Kent Watson Appraisals can help you remove your Private Mortgage InsuranceWhen buying a house, a 20% down payment is typically the standard. The lender's liability is often only the difference between the home value and the balance outstanding on the loan, so the 20% adds a nice cushion against the charges of foreclosure, reselling the home, and typical value fluctuations in the event a borrower is unable to pay.
The market was accepting down payments dropping to 10, 5 and frequently 0 percent in the peak of last decade's mortgage boom. A lender is able to manage the added risk of the reduced down payment with Private Mortgage Insurance or PMI. PMI covers the lender in case a borrower doesn't pay on the loan and the market price of the property is lower than the balance of the loan.
PMI can be costly to a borrower in that the $40-$50 a month per $100,000 borrowed is bundled into the mortgage payment and oftentimes isn't even tax deductible. Instead of a piggyback loan where the lender takes in all the deficits, PMI is profitable for the lender because they acquire the money, and they receive payment if the borrower defaults.
How can a home buyer keep from paying PMI?The Homeowners Protection Act of 1998 requires the lenders on the majority of loans to automatically terminate the PMI when the principal balance of the loan equals 78 percent of the initial loan amount. The law guarantees that, at the request of the homeowner, the PMI must be released when the principal amount reaches only 80 percent. So, smart homeowners can get off the hook a little early.
It can take several years to arrive at the point where the principal is only 80% of the initial amount of the loan, so it's necessary to know how your Pennsylvania home has appreciated in value. After all, every bit of appreciation you've accomplished over the years counts towards abolishing PMI. So what's the reason for paying it after your loan balance has dropped below the 80% threshold? Your neighborhood might not conform to national trends and/or your home may have gained equity before the economy simmered down. So even when nationwide trends hint at falling home values, you should understand that real estate is local.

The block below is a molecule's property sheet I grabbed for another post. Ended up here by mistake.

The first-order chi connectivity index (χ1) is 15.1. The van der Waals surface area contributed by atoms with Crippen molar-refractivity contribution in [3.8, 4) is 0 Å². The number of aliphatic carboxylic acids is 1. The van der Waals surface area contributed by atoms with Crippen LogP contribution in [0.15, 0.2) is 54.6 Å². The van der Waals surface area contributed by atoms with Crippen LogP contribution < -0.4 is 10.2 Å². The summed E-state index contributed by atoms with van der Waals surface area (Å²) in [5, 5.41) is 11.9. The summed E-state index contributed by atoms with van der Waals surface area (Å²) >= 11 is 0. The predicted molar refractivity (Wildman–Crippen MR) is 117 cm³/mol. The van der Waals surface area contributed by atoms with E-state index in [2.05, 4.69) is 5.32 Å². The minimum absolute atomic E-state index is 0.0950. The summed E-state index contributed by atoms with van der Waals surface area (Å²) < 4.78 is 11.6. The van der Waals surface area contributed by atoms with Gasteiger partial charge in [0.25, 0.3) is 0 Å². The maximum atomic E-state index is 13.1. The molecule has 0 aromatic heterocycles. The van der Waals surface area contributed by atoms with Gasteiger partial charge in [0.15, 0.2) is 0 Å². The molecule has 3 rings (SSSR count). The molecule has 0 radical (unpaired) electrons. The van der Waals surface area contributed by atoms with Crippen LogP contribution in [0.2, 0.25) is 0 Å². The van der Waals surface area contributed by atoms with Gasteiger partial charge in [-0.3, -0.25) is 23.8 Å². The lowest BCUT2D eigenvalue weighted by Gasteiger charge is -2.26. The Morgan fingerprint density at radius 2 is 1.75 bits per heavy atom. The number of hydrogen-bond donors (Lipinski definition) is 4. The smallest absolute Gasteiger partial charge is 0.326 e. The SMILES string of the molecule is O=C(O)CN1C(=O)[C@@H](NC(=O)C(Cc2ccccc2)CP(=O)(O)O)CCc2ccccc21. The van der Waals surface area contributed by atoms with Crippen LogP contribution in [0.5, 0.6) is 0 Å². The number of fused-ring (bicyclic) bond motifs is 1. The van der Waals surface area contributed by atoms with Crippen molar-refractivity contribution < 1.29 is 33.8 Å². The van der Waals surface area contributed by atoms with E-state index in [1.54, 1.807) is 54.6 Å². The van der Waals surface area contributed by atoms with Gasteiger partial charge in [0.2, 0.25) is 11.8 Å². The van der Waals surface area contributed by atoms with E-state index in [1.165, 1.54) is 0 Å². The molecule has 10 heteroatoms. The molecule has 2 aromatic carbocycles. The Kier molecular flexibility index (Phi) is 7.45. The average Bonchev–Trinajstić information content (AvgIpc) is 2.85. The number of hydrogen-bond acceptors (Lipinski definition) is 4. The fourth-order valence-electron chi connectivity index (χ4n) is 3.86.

A certified, Pennsylvania licensed real estate appraiser can help home owners figure out just when their home's equity rises above the 20% point, as it's a tough thing to know. As appraisers, it's our job to know the market dynamics of our area. At Kent Watson Appraisals, we're experts at identifying value trends in Greensburg, Westmoreland County, and surrounding areas, and we know when property values have risen or declined. When faced with data from an appraiser, the mortgage company will often remove the PMI with little anxiety. At which time, the homeowner can relish the savings from that point on.
Want to learn more about PMI and the Homeowners Protection Act? Click this link: